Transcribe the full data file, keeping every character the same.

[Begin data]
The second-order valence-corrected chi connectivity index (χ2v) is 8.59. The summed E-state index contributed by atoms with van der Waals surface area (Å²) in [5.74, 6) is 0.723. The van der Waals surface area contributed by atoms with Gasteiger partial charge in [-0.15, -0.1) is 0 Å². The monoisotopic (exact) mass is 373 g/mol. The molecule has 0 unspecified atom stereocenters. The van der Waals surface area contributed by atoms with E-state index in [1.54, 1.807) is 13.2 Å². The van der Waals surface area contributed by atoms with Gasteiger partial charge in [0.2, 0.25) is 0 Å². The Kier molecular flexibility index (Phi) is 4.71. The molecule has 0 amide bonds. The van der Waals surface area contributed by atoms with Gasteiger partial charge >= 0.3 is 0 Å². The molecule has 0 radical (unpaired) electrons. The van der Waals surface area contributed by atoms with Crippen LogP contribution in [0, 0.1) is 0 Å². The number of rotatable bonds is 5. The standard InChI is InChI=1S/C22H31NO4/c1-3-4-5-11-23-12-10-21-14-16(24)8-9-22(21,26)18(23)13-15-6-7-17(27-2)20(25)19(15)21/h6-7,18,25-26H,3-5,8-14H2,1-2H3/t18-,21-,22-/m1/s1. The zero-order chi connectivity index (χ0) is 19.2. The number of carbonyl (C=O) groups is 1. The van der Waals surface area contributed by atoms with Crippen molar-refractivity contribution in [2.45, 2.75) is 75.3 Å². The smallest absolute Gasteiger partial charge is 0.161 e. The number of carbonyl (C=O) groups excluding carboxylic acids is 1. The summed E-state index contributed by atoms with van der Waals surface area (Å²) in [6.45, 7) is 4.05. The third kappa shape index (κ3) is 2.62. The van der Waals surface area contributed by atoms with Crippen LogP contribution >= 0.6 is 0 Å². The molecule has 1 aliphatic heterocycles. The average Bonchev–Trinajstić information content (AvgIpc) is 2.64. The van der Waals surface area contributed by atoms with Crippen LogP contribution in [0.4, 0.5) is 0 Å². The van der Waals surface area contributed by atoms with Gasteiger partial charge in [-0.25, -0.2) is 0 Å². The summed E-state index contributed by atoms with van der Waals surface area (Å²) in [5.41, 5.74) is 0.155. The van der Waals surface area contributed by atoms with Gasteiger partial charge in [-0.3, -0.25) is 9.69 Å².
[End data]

The second-order valence-corrected chi connectivity index (χ2v) is 8.59. The summed E-state index contributed by atoms with van der Waals surface area (Å²) in [5.74, 6) is 0.723. The van der Waals surface area contributed by atoms with Gasteiger partial charge in [-0.15, -0.1) is 0 Å². The monoisotopic (exact) mass is 373 g/mol. The molecule has 0 unspecified atom stereocenters. The van der Waals surface area contributed by atoms with E-state index in [1.54, 1.807) is 13.2 Å². The van der Waals surface area contributed by atoms with Gasteiger partial charge in [0.2, 0.25) is 0 Å². The Kier molecular flexibility index (Phi) is 4.71. The molecule has 0 amide bonds. The van der Waals surface area contributed by atoms with Gasteiger partial charge >= 0.3 is 0 Å². The molecule has 0 radical (unpaired) electrons. The van der Waals surface area contributed by atoms with Crippen LogP contribution in [0, 0.1) is 0 Å². The number of rotatable bonds is 5. The standard InChI is InChI=1S/C22H31NO4/c1-3-4-5-11-23-12-10-21-14-16(24)8-9-22(21,26)18(23)13-15-6-7-17(27-2)20(25)19(15)21/h6-7,18,25-26H,3-5,8-14H2,1-2H3/t18-,21-,22-/m1/s1. The zero-order chi connectivity index (χ0) is 19.2. The number of carbonyl (C=O) groups is 1. The van der Waals surface area contributed by atoms with Crippen molar-refractivity contribution in [2.45, 2.75) is 75.3 Å². The smallest absolute Gasteiger partial charge is 0.161 e. The number of carbonyl (C=O) groups excluding carboxylic acids is 1. The summed E-state index contributed by atoms with van der Waals surface area (Å²) in [6.45, 7) is 4.05. The third kappa shape index (κ3) is 2.62. The van der Waals surface area contributed by atoms with Crippen LogP contribution >= 0.6 is 0 Å². The molecule has 1 aliphatic heterocycles. The average Bonchev–Trinajstić information content (AvgIpc) is 2.64. The van der Waals surface area contributed by atoms with Crippen LogP contribution in [0.4, 0.5) is 0 Å². The van der Waals surface area contributed by atoms with Gasteiger partial charge in [-0.25, -0.2) is 0 Å². The summed E-state index contributed by atoms with van der Waals surface area (Å²) in [5.41, 5.74) is 0.155. The van der Waals surface area contributed by atoms with Gasteiger partial charge in [-0.3, -0.25) is 9.69 Å².